Whatever our religion, we are Bidayuh and this is our tradition. – Kendy Mitot, indigenous Sarawakian artist[9] 

The ancient Bidayuh tribe were more commonly pagans and animists – believing in nature and ancestral spirits. Although times are different now, the process and traditions involved in said believers are rich and still performed. Hence, the need to preserve such a rich history. 

As an artist, educator and researcher, I look for creative ways to document, preserve and educate people, especially the younger generation, about our culture –  Kendy Mitot, indigenous Sarawakian artist[9]

One of Kendy’s most prominent works close to home was in 2017, displayed at the Galeri Petronas, Suria KLCC in Kuala Lumpur. Paint, charcoal, dry wood and leaves- elements found easily back home in Kuching, were used for his piece-  Bilayar Simonggi l’eng D’e Piobuo (The last voyage of the souls/spirits).

Bilayar Simonggi I’eng D’e Piobuo by Kendy Mitot. Source: Behance

#7: Eleanor Goroh

Source: HelloSabah

Cultural enthusiast Eleanor Barbara D.Goroh tells her story by using vibrant beads. She belongs to the Dusun community in Sabah, originating from Kampung Pinasang Tamu Darat. In 2010, Eleanor discovered that beads were part of her indigenous heritage. Her knowledge birthed a hobby that evolved into a full-time job.  

I learned that beads are part of our indigenous heritage. Just like our land, territories and resources, beads bring distinct meanings to each tribe and we share common favourites – the Agit (carnelian), blue-green healing glass, orange mutisalah, and polychrome glass beads. – Eleanor Goroh, indigenous beader and cultural enthusiast[10]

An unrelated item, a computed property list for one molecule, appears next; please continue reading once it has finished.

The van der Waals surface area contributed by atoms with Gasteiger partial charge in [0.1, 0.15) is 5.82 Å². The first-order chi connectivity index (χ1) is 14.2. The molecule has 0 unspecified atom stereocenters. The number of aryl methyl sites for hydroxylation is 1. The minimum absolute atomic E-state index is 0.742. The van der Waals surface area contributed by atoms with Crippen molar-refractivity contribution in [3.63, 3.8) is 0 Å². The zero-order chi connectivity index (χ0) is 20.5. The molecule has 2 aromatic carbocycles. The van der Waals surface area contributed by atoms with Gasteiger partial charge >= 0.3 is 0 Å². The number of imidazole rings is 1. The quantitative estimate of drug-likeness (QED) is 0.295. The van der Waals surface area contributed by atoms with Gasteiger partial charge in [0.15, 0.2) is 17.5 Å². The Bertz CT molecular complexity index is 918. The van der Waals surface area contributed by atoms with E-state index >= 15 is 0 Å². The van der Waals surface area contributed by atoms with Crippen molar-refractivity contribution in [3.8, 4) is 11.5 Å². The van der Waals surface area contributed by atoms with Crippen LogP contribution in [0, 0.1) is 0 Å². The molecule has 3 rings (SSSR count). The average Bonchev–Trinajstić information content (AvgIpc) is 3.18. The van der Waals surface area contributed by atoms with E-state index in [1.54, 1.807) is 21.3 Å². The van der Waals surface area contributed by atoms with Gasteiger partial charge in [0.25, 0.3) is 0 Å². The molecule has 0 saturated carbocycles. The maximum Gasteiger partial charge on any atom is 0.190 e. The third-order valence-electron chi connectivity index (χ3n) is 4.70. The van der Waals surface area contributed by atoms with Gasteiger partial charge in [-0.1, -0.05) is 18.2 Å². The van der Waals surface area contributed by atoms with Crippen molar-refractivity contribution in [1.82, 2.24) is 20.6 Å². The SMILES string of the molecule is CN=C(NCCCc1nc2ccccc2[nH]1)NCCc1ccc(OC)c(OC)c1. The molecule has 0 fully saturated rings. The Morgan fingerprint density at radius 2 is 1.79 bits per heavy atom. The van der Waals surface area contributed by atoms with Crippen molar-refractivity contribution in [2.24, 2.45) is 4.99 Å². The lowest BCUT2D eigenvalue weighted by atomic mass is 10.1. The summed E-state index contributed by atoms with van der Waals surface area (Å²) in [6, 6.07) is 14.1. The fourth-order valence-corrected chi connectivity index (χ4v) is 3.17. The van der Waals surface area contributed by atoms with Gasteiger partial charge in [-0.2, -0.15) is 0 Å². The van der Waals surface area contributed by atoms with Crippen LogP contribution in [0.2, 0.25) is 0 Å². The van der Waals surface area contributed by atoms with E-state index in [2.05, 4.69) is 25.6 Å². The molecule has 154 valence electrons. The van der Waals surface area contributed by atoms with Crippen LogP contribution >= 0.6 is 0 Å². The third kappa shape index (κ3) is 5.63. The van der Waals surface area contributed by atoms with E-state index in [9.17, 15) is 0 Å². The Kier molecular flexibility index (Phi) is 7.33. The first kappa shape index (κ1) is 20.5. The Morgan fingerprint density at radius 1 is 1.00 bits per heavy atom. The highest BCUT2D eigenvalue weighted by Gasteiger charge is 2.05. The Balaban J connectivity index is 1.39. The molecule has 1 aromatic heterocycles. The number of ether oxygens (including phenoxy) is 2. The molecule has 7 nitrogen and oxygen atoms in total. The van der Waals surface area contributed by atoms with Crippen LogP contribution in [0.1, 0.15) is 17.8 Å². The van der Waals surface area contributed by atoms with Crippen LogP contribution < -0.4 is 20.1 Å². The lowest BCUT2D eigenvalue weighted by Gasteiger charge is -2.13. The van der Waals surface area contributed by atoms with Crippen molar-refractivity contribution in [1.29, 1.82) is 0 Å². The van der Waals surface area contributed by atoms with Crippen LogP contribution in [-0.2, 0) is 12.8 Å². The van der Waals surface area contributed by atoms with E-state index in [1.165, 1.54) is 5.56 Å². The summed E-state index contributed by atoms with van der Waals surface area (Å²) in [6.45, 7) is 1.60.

Source: HelloSabah

She then established Magic Borneo Beads, a space showcasing her designs and keeping up with her journey.

Magic Borneo Beads was set up as I wanted to keep a journal of my spiritual journey learning about the cultures and traditions of our land and people. This journey continues as my beads open new pathways venturing into new things and new chapters of my life. – Eleanor Goroh, indigenous beader and cultural enthusiast[10] 

Eleanor’s beadwork has been featured around the globe, some of which include the Georgetown  Literary Festival (GTLF) Penang, Circus Charivari, Berlin, Germany and the  Open-Eye Festival, Bremgarten, Switzerland[10] 

#8: Welyne Jeffrey Jehom

Source: Impress

Welyne Jeffrey Jehom is a powerhouse representing the indigenous community. She carries several identities –  a senior lecturer at Universiti Malaya, writer, storyteller, curator and public speaker. There’s more. She’s also the founder and coordinator of the Rh Gareh Pua Kumbu project. The project develops traditional pua kumbu textiles, preserving weaving traditions derived from the Iban community.

The preservation of culture is a very big question because it’s a dying heritage. – Welyne Jeffrey Jehom, Rh Gareh Pua Kumbu founder and indigenous artist[11]

The project simultaneously provides employment opportunities for the rural Iban community. 

We actually only started this project in  2013 as research. In 2014 I started the community-based project with seven weavers. We also have a lot of young weavers learning together with their mothers and grandmothers. – Welyne Jeffrey Jehom, Rh Gareh Pua Kumbu founder and indigenous artist[11]

These hand-made textiles which sometimes take months to complete have been showcased in Kuala Lumpur, Paris, Penang and Kuching. 

Explore Our Sources:

  1. Gerimis Art Project. (2020). Temuan Indigenous Artist Leny Maknoh: Bringing Life Through Pencil. Link.
  2. The Sun Daily. (2021). Soul artist. Link.
  3. The Vibes. (2022). Indigenous world views through artistic senses. Link.
  4. Eksentrika. (2021).  The Rise Of Shaq Koyok And How Art Is Keeping Orang Asli Legacy Alive. Link.
  5. FMT. (2022). Sarawak’s mixed-race children struggle over ‘native’ identity. Link.
  6. CNA. (2017). Dying indigenous cultures? These young Malaysians are fighting back with music and art. Link.
  7. Eksentrika.(2021). Dayak Artist Is Documenting Indigenous Communities Around The World. Link.
  8. The Star.(2019).Brandon Ritom’s exhibit documents contemporary Malaysian. Link
  9. The Sun. (2021). One-man mission to keep Bidayuh heritage alive. Link.
  10. Hello Sabah. (2022). Beading a Sabahan Passion with Eleanor Goroh. Link.
  11. RhGareh. (2019). The Pua Kumbu Community Project. Link.